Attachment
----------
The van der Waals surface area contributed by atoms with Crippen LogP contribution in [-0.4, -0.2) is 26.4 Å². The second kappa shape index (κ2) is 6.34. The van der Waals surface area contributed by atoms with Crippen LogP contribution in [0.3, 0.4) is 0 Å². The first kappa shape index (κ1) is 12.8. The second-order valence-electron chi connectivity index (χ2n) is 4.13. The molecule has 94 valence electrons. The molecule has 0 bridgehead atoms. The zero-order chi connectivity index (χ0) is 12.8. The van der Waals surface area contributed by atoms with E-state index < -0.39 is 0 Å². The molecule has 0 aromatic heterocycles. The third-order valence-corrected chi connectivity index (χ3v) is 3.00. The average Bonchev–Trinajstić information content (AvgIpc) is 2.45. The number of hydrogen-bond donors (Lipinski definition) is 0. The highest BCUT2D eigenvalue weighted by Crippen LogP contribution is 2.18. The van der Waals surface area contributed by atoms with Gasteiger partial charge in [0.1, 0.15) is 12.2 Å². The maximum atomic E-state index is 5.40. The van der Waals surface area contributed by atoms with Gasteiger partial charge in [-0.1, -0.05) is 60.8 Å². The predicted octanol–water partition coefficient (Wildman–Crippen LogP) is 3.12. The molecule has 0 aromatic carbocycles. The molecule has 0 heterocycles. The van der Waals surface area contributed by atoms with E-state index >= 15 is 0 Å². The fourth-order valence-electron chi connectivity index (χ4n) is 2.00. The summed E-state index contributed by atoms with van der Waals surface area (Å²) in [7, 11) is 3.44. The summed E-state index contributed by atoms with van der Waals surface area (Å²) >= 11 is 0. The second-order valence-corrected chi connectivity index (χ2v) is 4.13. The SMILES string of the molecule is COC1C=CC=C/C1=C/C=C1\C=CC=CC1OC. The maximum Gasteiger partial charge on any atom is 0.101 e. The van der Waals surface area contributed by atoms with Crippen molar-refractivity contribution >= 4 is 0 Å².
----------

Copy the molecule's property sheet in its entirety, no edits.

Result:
The van der Waals surface area contributed by atoms with Crippen LogP contribution in [-0.4, -0.2) is 26.4 Å². The second kappa shape index (κ2) is 6.34. The van der Waals surface area contributed by atoms with Crippen LogP contribution in [0.3, 0.4) is 0 Å². The first kappa shape index (κ1) is 12.8. The second-order valence-electron chi connectivity index (χ2n) is 4.13. The molecule has 94 valence electrons. The molecule has 0 bridgehead atoms. The zero-order chi connectivity index (χ0) is 12.8. The van der Waals surface area contributed by atoms with E-state index < -0.39 is 0 Å². The molecule has 0 aromatic heterocycles. The third-order valence-corrected chi connectivity index (χ3v) is 3.00. The average Bonchev–Trinajstić information content (AvgIpc) is 2.45. The number of hydrogen-bond donors (Lipinski definition) is 0. The highest BCUT2D eigenvalue weighted by Crippen LogP contribution is 2.18. The van der Waals surface area contributed by atoms with Gasteiger partial charge in [0.1, 0.15) is 12.2 Å². The maximum atomic E-state index is 5.40. The van der Waals surface area contributed by atoms with Gasteiger partial charge in [-0.1, -0.05) is 60.8 Å². The predicted octanol–water partition coefficient (Wildman–Crippen LogP) is 3.12. The molecule has 0 aromatic carbocycles. The molecule has 0 heterocycles. The van der Waals surface area contributed by atoms with E-state index >= 15 is 0 Å². The fourth-order valence-electron chi connectivity index (χ4n) is 2.00. The summed E-state index contributed by atoms with van der Waals surface area (Å²) in [7, 11) is 3.44. The summed E-state index contributed by atoms with van der Waals surface area (Å²) >= 11 is 0. The second-order valence-corrected chi connectivity index (χ2v) is 4.13. The SMILES string of the molecule is COC1C=CC=C/C1=C/C=C1\C=CC=CC1OC. The maximum Gasteiger partial charge on any atom is 0.101 e. The van der Waals surface area contributed by atoms with Crippen molar-refractivity contribution >= 4 is 0 Å².